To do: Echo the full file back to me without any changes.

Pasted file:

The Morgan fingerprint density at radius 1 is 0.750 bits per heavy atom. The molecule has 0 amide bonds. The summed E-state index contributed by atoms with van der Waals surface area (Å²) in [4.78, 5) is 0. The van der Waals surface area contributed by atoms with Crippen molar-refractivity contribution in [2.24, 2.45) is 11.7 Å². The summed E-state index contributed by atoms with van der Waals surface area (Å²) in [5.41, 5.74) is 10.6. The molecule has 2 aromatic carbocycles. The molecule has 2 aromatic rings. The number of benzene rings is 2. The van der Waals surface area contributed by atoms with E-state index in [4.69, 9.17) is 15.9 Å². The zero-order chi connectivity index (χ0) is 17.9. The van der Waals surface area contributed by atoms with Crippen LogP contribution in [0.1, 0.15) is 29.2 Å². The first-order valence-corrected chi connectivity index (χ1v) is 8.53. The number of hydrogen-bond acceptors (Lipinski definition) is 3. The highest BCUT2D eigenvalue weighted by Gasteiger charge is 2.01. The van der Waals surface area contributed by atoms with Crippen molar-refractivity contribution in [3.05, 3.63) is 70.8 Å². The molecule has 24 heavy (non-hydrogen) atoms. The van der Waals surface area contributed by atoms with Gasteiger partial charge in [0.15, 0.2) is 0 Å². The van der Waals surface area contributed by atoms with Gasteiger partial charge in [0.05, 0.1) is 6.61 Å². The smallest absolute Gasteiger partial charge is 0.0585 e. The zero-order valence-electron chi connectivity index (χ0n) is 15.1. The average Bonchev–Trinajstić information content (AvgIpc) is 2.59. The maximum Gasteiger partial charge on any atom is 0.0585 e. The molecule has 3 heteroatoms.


The Morgan fingerprint density at radius 1 is 0.750 bits per heavy atom. The molecule has 0 amide bonds. The summed E-state index contributed by atoms with van der Waals surface area (Å²) in [4.78, 5) is 0. The van der Waals surface area contributed by atoms with Crippen molar-refractivity contribution in [2.24, 2.45) is 11.7 Å². The summed E-state index contributed by atoms with van der Waals surface area (Å²) in [5.41, 5.74) is 10.6. The molecule has 2 aromatic carbocycles. The molecule has 2 aromatic rings. The number of benzene rings is 2. The van der Waals surface area contributed by atoms with E-state index in [4.69, 9.17) is 15.9 Å². The zero-order chi connectivity index (χ0) is 17.9. The van der Waals surface area contributed by atoms with Crippen LogP contribution in [0.1, 0.15) is 29.2 Å². The first-order valence-corrected chi connectivity index (χ1v) is 8.53. The number of hydrogen-bond acceptors (Lipinski definition) is 3. The highest BCUT2D eigenvalue weighted by Gasteiger charge is 2.01. The van der Waals surface area contributed by atoms with Crippen molar-refractivity contribution in [3.05, 3.63) is 70.8 Å². The molecule has 24 heavy (non-hydrogen) atoms. The van der Waals surface area contributed by atoms with Gasteiger partial charge in [0.15, 0.2) is 0 Å². The van der Waals surface area contributed by atoms with Gasteiger partial charge in [0.05, 0.1) is 6.61 Å². The smallest absolute Gasteiger partial charge is 0.0585 e. The zero-order valence-electron chi connectivity index (χ0n) is 15.1. The average Bonchev–Trinajstić information content (AvgIpc) is 2.59. The maximum Gasteiger partial charge on any atom is 0.0585 e. The molecule has 3 heteroatoms.